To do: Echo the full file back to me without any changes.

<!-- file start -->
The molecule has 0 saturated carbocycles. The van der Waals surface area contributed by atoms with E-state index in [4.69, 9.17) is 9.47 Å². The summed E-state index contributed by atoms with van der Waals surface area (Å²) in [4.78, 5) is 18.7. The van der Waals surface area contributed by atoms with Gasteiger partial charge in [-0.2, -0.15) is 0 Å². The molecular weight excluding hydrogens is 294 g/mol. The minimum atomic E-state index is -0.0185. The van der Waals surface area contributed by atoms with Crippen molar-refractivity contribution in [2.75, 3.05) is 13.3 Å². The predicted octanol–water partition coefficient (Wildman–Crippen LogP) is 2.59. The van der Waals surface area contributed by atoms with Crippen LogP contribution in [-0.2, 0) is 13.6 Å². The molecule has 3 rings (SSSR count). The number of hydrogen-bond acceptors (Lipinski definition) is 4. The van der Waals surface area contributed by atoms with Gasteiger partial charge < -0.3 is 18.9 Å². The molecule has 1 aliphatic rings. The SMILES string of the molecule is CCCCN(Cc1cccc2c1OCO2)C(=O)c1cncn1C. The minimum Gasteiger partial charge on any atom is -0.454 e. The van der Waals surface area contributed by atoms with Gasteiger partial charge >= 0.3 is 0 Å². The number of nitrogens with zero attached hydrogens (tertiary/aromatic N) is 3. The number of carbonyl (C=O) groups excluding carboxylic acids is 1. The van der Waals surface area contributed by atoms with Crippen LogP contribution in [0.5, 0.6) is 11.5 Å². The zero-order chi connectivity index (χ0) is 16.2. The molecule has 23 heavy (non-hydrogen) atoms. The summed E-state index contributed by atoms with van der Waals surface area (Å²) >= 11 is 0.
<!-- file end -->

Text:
The molecule has 0 saturated carbocycles. The van der Waals surface area contributed by atoms with E-state index in [4.69, 9.17) is 9.47 Å². The summed E-state index contributed by atoms with van der Waals surface area (Å²) in [4.78, 5) is 18.7. The van der Waals surface area contributed by atoms with Gasteiger partial charge in [-0.2, -0.15) is 0 Å². The molecular weight excluding hydrogens is 294 g/mol. The minimum atomic E-state index is -0.0185. The van der Waals surface area contributed by atoms with Crippen molar-refractivity contribution in [2.75, 3.05) is 13.3 Å². The predicted octanol–water partition coefficient (Wildman–Crippen LogP) is 2.59. The van der Waals surface area contributed by atoms with Crippen LogP contribution in [-0.2, 0) is 13.6 Å². The molecule has 3 rings (SSSR count). The number of hydrogen-bond acceptors (Lipinski definition) is 4. The van der Waals surface area contributed by atoms with Gasteiger partial charge < -0.3 is 18.9 Å². The molecule has 1 aliphatic rings. The SMILES string of the molecule is CCCCN(Cc1cccc2c1OCO2)C(=O)c1cncn1C. The minimum Gasteiger partial charge on any atom is -0.454 e. The van der Waals surface area contributed by atoms with Gasteiger partial charge >= 0.3 is 0 Å². The number of nitrogens with zero attached hydrogens (tertiary/aromatic N) is 3. The number of carbonyl (C=O) groups excluding carboxylic acids is 1. The van der Waals surface area contributed by atoms with Crippen LogP contribution in [0.5, 0.6) is 11.5 Å². The zero-order chi connectivity index (χ0) is 16.2. The molecule has 23 heavy (non-hydrogen) atoms. The summed E-state index contributed by atoms with van der Waals surface area (Å²) >= 11 is 0.